Breast Cancer Res Treat. 2012 Oct 14. [Epub ahead of print]
Knowledge and perceptions of familial and genetic risks for breast cancer risk in adolescent girls.
Bradbury AR, Patrick-Miller L, Egleston BL, Schwartz LA, Sands CB, Shorter R, Moore CW, Tuchman L, Rauch P, Malhotra S, Rowan B, Van Decker S, Schmidheiser H, Bealin L, Sicilia P, Daly MB.
SourceDivision of Hematology-Oncology, Department of Medicine, University of Pennsylvania, 3 West Perelman Center 3400 Civic Center Boulevard, Philadelphia, PA, 19104, USA, firstname.lastname@example.org.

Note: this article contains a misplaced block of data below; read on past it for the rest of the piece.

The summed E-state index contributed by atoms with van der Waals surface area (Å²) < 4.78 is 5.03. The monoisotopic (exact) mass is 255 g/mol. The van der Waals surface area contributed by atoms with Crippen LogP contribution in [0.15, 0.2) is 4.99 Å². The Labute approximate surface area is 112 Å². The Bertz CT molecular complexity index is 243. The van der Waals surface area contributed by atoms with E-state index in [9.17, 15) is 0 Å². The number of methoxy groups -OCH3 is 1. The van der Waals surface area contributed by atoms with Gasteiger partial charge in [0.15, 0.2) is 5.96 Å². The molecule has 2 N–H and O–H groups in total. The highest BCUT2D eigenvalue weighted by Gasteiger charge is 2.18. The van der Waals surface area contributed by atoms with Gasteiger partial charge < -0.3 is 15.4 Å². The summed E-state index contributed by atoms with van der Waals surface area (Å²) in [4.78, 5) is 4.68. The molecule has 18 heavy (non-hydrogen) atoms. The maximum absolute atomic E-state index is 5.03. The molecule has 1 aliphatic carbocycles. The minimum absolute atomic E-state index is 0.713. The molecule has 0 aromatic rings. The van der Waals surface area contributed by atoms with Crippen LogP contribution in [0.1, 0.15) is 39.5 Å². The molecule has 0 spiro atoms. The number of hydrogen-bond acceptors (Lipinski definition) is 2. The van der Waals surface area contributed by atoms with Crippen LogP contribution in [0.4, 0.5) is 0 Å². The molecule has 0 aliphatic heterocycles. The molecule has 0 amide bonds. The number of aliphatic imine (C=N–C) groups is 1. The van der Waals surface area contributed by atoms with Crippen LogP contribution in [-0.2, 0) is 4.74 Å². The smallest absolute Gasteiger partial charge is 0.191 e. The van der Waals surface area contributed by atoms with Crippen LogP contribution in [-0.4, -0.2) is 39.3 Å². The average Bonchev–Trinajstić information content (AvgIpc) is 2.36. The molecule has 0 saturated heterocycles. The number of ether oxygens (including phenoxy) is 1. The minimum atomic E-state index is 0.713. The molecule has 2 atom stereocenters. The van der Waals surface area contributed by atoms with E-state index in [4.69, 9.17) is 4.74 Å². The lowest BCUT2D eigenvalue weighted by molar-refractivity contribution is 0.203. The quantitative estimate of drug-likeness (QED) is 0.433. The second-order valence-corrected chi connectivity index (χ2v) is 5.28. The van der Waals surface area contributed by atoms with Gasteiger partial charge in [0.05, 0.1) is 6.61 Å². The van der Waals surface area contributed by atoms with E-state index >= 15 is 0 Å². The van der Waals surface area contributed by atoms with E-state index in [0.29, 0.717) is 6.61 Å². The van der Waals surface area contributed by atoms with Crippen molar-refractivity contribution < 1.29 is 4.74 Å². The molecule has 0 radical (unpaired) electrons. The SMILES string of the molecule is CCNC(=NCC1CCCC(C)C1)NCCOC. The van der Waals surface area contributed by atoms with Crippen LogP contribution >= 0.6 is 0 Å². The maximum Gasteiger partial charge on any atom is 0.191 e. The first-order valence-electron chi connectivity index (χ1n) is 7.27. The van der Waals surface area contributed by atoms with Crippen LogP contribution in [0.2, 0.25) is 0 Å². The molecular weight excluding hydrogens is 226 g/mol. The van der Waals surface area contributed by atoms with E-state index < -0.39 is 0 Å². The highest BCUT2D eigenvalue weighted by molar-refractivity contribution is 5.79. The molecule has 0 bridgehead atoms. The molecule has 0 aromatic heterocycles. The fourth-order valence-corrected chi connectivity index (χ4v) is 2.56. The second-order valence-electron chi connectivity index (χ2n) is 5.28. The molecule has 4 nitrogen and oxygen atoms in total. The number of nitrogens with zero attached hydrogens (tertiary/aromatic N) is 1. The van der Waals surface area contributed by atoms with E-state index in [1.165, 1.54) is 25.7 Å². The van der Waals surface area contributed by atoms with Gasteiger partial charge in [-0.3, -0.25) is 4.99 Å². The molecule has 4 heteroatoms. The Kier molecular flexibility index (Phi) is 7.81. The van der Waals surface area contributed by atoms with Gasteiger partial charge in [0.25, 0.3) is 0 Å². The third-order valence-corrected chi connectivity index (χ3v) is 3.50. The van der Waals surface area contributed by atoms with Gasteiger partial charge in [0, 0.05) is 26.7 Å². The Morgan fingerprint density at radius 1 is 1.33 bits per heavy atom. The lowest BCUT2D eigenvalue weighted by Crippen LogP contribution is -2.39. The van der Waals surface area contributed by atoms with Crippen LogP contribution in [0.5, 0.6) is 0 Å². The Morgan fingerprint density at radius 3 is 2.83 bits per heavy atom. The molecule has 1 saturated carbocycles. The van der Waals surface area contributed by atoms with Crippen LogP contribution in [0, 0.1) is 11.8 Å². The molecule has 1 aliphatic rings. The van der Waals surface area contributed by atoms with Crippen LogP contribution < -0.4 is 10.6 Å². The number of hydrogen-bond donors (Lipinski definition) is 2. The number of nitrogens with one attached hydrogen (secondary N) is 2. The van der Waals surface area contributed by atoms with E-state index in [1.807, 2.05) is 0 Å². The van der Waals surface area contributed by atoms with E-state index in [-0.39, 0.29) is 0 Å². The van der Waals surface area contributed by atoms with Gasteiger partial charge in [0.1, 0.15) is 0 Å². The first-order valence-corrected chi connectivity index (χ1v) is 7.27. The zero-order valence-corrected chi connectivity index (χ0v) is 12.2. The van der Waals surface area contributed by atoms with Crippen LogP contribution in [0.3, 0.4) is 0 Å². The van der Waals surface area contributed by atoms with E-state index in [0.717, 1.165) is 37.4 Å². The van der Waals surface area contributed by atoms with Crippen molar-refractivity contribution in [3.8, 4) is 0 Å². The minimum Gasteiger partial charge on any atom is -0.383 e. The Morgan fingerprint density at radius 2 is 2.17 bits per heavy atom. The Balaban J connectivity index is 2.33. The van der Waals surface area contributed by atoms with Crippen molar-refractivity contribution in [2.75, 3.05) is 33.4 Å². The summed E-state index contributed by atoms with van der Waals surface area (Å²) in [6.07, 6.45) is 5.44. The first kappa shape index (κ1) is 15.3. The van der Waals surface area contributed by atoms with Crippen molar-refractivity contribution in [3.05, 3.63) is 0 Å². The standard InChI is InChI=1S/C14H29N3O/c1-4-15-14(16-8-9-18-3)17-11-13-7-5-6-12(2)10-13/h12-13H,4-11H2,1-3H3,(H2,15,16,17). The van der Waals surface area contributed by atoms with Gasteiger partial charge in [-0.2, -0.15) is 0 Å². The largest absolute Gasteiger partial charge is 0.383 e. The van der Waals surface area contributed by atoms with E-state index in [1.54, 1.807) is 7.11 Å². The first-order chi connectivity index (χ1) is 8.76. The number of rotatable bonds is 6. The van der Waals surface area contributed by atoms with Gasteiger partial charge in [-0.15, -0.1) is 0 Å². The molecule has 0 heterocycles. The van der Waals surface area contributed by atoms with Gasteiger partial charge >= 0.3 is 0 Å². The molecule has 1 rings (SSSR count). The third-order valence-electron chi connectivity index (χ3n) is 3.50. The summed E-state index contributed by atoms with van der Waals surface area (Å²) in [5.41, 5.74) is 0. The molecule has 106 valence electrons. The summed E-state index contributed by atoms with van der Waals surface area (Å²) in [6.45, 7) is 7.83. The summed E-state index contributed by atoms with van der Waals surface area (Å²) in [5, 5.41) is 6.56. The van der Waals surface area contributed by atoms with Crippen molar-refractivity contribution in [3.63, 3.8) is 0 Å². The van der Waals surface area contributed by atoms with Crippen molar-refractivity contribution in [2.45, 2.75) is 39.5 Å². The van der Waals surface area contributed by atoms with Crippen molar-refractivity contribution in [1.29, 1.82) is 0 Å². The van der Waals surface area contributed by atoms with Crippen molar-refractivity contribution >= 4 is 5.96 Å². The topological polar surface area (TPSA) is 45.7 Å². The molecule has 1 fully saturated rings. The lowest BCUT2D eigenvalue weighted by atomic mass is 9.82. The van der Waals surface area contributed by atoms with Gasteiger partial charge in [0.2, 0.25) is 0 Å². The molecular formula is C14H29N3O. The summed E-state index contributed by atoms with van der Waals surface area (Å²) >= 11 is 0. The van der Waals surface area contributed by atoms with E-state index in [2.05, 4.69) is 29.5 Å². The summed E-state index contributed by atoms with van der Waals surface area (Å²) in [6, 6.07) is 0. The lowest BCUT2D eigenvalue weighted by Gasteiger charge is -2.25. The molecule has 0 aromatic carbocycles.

AbstractEvidence suggests early events might modify adult breast cancer risk and many adolescents learn of familial and genetic risks for breast cancer. Little is known about how adolescent girls understand and respond to breast cancer risk. Semi-structured interviews with 11-19 year-old girls at high-risk and population-risk for breast cancer evaluated knowledge and perceptions of breast cancer risk and risk modification. Framework analysis and descriptive statistics were utilized to analyze open-ended responses. Risk group and age differences were evaluated by Fisher's exact and McNemar's tests. Fifty-four girls (86 % of invited), 35 high-risk (65 %), and 19 population-risk (35 %) completed interviews. The most frequently reported risk for breast cancer was family history/hereditary predisposition (66 %). Only 17 % of girls were aware of BRCA1/2 genes. The majority (76 %) of high-risk girls perceive themselves to be at increased risk for breast cancer, compared to 22 % of population-risk girls (p = 0.001). Half of girls reported that women can get breast cancer before 20-years-old. The majority believe there are things women (70 %) and girls (67 %) can do to prevent breast cancer. Mother was the most frequently reported source of information for breast cancer among both high-risk (97 %) and population-risk (89 %) girls. In this study, many high-risk girls perceive themselves to be at increased risk for breast cancer, and many girls believe that breast cancer can occur in teens. Yet, most girls believe there are things women and girls can do to prevent breast cancer. Research evaluating the impact of awareness and perceptions of breast cancer risk on psychosocial, health, and risk behaviors is needed to develop strategies to optimize responses to cancer risk.
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